Trombonist Wycliffe Gordon, on the Oosterdam with his own quintet as well as in duos with bassist Jay Leonhart, was sharing his cabin with his wife and infant twins. “This is fun, more so like a vacation for me,” he said, “away from schoolwork and contracts, computers and phones.”
And between his own group and duet sessions with Leonhart, Gordon was actually doing double duty. Most of the musicians on the seven-day cruises only had to play on four of those days, plus a final jam session. As bassist John Heard on the Oosterdam said: “Four times a week, that’s not work. And my wife loves these cruises; it’s important that she chills out and enjoys herself.”
Although there were some first-timers on the cruises, many of the passengers, like Claiborne Ray, had been sailing on jazz cruises for decades. And like many of them, the organizers of both cruises had taken their first jazz cruise on the m/s Norway back in the 1980s. Anita Berry, a travel agent from St. Louis who founded (with her sons) Jazz Cruises, LLC, the company that runs The Jazz Cruise, started booking cabins on the Norway back then, and by the time those Norway cruises stopped, she was booking a thousand people per cruise. Joe Segal, who with his son Dwayne, books the Jazz Party at Sea cruises, was a longtime Chicago jazz club owner (The Jazz Showcase) when he first cruised on the Norway as tenor saxophonist Al Cohn’s guest. Soon after, he partnered with Jazz Club at Sea to book cabins on the Norway jazz cruises.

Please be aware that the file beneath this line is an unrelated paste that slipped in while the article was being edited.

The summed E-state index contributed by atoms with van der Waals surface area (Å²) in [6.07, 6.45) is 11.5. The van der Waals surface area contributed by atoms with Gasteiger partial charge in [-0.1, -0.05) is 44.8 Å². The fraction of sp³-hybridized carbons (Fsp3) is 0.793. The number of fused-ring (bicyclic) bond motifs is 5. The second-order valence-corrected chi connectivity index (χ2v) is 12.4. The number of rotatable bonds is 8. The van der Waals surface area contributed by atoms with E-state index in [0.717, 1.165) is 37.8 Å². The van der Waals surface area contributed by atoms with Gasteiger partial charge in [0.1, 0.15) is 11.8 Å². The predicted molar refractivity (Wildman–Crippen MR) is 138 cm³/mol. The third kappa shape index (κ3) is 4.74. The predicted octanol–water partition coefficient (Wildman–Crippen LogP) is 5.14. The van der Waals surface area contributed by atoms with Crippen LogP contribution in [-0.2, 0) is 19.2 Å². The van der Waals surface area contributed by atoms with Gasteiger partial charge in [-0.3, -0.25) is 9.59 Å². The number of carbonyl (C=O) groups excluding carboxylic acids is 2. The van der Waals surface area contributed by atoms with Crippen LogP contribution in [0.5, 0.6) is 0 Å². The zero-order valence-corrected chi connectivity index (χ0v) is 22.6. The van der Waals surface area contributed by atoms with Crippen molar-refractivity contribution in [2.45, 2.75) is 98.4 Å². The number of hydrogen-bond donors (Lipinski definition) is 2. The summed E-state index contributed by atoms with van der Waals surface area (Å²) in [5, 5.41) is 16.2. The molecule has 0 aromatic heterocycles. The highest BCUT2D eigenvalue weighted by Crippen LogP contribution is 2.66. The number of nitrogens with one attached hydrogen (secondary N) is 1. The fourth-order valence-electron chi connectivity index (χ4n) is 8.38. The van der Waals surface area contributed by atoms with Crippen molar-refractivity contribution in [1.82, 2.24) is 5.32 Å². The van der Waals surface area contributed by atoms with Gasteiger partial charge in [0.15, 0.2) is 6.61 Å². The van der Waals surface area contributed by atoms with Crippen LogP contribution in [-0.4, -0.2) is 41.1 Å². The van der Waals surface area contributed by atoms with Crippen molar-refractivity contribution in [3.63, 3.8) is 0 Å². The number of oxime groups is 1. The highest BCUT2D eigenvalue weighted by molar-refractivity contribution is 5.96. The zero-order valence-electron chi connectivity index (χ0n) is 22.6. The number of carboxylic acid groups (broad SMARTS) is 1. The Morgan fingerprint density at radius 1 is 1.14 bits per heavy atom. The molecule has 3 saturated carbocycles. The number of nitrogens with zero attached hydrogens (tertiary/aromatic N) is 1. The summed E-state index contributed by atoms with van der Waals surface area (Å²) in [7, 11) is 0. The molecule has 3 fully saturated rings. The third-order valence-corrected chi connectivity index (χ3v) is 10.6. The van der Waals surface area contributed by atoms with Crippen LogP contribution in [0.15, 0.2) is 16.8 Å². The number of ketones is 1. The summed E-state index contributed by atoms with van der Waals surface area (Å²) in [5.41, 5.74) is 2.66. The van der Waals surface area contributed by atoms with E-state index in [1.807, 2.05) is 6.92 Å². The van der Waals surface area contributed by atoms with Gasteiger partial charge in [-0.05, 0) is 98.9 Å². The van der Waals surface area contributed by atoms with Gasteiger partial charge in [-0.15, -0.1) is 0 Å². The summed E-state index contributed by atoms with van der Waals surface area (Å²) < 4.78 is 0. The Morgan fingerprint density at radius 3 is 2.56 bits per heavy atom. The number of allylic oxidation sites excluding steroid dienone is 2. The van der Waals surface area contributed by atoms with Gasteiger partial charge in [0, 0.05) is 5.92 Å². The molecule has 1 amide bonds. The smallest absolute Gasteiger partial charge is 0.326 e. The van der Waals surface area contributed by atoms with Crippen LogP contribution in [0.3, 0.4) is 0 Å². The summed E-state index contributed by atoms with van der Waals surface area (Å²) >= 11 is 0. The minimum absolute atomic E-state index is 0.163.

The template for jazz as a theme cruise in our time was developed on those Norway cruises by producer/promoter Hank O’Neal and his wife, Shelley Shire. O’Neal, whose Festival Network group has just acquired George Wein’s Festival Productions, Inc., took time off from the acquisition proceedings to talk about his years developing and producing jazz cruises on the Norway and other ships.